From Car Camping to Backpacking: Your First Overnight in the Backcountry


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Cooler? Check. Air mattress? Check. Massive six-person tent? Check. You’ve got this car camping thing down. Maybe it’s time to explore the next frontier: backpacking.

You’ll eat, sleep and live in wilderness that was inaccessible before, and the glow of accomplishment you’ll feel after spending a night in the deep woods will burn for days.

From Car Camping to Backpacking

Selecting a Destination

In a perfect world, you’d already have outdoorsy friends that have offered to take you on your first overnight. If this isn’t the case, ask your experienced neighbor, coworker, family member or friend for recommendations on where to go based on the season and your ability.

Record-breaking through-hiker Heather Anderson (known as Anish on the trail) recently chatted with me about the importance of not biting off more than you can chew.

“Plan according to your abilities,” said Anderson. “Most people average about 2 mph on fairly level terrain. Don’t pick an itinerary that’s too aggressive.” Anderson suggests checking with your local hiking groups, your outdoor store (e.g., REI) or local agencies such as the National Park Service.

A two-day, one night trip where you cover 5-10 miles of trail each day is a great starting point. Obviously, bring a friend for your first big hike. For an overnight or weekend trip, a 50-liter pack will suffice. As a rule, your pack weight shouldn’t exceed 30 percent of your body weight.

“You don’t need a huge pack for most trips,” said Anderson. “Buy a pack that’s big enough for your essential items. If there’s empty space in your pack, you will fill it. For reference, I can carry six days with a bear can in a 3,200 cu/in (52 liter) pack.”

Your Backpack and Rations

Since you’ll be carrying your shelter and food on your back, choosing a comfortable pack is key. The weight of the pack should rest on your hips, so get fitted for a pack with the appropriate torso length. If you’re not ready to buy, you can rent a pack at select REI stores.

Dehydrated food is lighter than regular food, so pick up some ready-to-go meals to heat up on the stove.

As for water, it’s unlikely that you’ll be able to carry all you need for the entire trip. Therefore, make sure that there is a water source near your destination when you’re planning your route. To be safe, set out with at least two liters of water, and bring the necessary equipment—purification pump or tablets—to clean the water at its source. It’s a good idea to start your hike hydrated. So, drink a liter of water before you set off.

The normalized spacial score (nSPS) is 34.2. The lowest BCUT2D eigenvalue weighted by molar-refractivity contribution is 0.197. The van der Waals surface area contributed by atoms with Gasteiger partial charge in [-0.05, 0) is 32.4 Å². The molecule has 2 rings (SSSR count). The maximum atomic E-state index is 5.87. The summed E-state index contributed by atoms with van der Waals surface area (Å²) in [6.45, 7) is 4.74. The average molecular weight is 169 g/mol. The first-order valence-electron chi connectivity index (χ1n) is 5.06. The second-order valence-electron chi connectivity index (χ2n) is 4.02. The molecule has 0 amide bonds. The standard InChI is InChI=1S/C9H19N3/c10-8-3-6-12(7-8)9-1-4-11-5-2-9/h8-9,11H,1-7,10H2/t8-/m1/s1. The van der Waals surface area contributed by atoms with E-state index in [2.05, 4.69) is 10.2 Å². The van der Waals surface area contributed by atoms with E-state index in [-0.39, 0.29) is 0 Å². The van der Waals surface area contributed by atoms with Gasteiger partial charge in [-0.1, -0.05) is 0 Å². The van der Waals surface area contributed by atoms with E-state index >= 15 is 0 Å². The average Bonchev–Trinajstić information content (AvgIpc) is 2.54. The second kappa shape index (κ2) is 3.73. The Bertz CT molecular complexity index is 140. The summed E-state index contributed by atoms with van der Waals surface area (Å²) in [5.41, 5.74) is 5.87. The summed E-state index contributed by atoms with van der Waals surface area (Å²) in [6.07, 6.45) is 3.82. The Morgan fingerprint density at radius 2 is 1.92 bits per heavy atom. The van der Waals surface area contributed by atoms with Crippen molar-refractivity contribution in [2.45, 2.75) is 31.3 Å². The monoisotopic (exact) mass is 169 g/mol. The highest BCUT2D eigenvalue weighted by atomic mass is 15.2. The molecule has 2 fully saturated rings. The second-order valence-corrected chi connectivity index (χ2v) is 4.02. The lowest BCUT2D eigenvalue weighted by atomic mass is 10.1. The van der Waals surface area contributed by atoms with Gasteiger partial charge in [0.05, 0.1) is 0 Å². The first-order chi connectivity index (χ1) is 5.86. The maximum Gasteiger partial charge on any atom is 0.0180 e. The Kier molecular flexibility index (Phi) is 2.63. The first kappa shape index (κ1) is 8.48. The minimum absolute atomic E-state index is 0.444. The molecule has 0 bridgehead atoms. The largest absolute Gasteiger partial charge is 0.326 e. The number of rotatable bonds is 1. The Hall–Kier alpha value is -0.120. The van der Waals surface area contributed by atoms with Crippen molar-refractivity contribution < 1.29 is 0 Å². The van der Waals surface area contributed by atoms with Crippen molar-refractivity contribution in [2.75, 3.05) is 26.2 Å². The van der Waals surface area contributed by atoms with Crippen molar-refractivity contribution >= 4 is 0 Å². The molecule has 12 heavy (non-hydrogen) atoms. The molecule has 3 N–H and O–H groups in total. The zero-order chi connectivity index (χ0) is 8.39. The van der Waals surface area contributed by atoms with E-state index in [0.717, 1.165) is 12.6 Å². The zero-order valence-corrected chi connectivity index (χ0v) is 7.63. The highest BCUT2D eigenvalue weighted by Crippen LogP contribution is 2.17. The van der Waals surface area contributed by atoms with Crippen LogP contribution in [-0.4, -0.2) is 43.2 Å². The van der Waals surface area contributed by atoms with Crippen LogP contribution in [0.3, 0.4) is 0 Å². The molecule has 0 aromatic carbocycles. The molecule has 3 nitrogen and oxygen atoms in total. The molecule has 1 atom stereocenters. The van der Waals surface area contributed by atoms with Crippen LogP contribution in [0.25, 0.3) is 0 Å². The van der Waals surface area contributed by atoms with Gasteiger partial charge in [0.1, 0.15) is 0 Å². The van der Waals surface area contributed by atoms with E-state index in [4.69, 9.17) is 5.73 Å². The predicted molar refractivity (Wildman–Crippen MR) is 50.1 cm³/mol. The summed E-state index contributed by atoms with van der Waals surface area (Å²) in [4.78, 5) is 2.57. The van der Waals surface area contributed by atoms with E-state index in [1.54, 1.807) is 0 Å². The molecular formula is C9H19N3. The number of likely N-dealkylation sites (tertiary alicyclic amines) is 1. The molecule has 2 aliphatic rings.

Essential Gear for Making Camp

Go light! You don’t need anything bigger than a 2- or 3-person tent which you can break down and share between two packs. When selecting a campsite, look for relatively dry, flat ground away from wobbly, dying trees.

Unless you’re a diehard, a three-season down sleeping bag will suit you just fine. Down is lighter and more packable than synthetics. Adding a sleeping pad will keep you warmer and more comfortable.

Depending on the season, you might not be able to build a fire at camp. So, you’ll need a stove to heat up your water for your meals.

Finally, bring a headlamp or flashlight and extra batteries. A small first aid pack with bandages and moleskin for blisters can also come in handy. Take a look at The Ten Essentials.

Dress for Success

Layer up for comfort and warmth. Leave the cotton t-shirts at home; stick to moisture-wicking, quick-drying fabrics. Your back will get sweaty fast. Stash a rain jacket and maybe a down puffy in your pack.

Ultimately, your most important gear is your hiking boots. You’ll want broken-in, waterproof, mid-cut boots. Comfort trumps all. Most likely, the boots you’ve been wearing for day hikes will work just fine for a short trip.

Understand Outdoor Ethics

The non-profit organization Leave No Trace lists seven principles that will help you enjoy the outdoors responsibly: plan ahead and prepare, travel and camp on durable surfaces, dispose of waste properly, leave what you find, minimize campfire impacts, respect wildlife, and be considerate of other visitors. Leave the wilderness just as pristine as you found it.

So, next time you camp, step beyond the parking lot and explore a new world in the wild!

Photo credit: Adam Walker.